Thanks for subscribing! Please check your email for further instructions.
Our traditional holiday plant was brought to this country by the US Minister to Mexico, Joel Poinsett, in 1835. He returned to South Carolina with cuttings of this pretty Mexican wildflower. It still bears his name. Much plant breeding has produced the superior plants we grow today. The Poinsettia is a member of the family Euphorbiacea, which also includes many succulent plants such as the “Crown of Thorns.” The colored petals which we so often call the ‘flower’ are actually only bracts. The true flower is the yellow part in the center of the bracts called the cyathia. Poinsettias are not poisonous to people or animals.
CARE AND RE-BLOOMING OF THE POINSETTIA
LIGHTPoinsettias prefer bright, filtered light, in a spot free from drafts and extreme heat. The life of theplant can be extended if you leave a small light burning at night, however, most of the new hybrids arecolorful well into the winter.
WATERINGLet the plant semi-dry between thorough waterings. Drain off excess water.Be sure to remove water from foil wrappers when bringing them home. Average home humidity levelsare fine.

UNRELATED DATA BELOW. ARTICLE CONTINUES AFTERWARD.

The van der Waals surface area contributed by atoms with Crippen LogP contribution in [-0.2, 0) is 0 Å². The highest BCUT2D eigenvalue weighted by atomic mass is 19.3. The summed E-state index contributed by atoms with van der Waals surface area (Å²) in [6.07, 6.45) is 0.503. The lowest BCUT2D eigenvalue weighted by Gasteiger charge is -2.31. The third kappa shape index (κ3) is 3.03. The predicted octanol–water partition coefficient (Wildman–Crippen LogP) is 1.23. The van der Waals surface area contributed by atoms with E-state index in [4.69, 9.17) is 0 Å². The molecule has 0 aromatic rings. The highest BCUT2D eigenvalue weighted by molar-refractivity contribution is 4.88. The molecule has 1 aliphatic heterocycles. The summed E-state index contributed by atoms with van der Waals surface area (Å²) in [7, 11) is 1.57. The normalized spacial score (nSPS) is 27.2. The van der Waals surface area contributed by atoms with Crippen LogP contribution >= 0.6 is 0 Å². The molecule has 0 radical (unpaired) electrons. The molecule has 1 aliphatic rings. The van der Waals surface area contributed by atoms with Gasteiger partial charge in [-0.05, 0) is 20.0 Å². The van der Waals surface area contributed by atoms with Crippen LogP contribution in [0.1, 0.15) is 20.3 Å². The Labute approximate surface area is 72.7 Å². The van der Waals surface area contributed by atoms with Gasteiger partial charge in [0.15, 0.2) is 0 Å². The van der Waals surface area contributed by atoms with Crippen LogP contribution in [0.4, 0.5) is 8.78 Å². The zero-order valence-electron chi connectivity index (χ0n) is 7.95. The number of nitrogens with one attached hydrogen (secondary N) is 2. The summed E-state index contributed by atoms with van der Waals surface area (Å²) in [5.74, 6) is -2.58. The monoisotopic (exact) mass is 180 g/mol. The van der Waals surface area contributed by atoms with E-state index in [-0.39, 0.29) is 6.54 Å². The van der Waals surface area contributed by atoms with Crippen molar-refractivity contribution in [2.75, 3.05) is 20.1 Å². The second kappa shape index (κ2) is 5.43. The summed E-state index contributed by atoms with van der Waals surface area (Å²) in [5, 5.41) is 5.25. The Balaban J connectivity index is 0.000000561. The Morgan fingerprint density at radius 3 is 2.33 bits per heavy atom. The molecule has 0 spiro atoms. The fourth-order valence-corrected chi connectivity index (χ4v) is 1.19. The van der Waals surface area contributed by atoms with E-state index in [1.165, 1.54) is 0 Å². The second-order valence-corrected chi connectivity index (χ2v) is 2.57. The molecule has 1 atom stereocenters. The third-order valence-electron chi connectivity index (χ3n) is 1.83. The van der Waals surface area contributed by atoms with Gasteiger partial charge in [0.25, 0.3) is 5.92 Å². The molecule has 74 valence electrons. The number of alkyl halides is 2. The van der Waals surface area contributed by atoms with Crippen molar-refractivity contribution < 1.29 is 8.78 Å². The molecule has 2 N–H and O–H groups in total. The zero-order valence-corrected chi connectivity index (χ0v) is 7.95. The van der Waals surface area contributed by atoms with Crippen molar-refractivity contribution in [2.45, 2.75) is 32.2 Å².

FERTILIZINGNo feeding is necessary while plants are blooming.
TEMPERATUREIdeal temperature is 65-70°F. during the day; 60°F. at night. Normal home temperatures are generally adequate. To grow your plant over summer and to bloom next holiday, keep it growing and cut back in May. Each time the plant grows about 4 inches, cut half of the new growth off. Water lightly and feed once a month. You may place the plant outside in summer, keeping it pruned back, and re-potting only if necessary. Cut back new shoots early in August, leaving 3-4 leaves per stem. Bring plant inside in September before temperatures become chilly at night, and put in a bright sunny window. From late September until the end of October (flower buds should be set), the plant MUST receive 14 hours total darkness at night. Even a little bit of light during this crucial time will set the plant’s flowering back. Use a dark closet, or a dark unused room with curtains drawn closed to block out any street lights. Then bring the poinsettia out and continue growing it as before.
Save my name, email, and website in this browser for the next time I comment.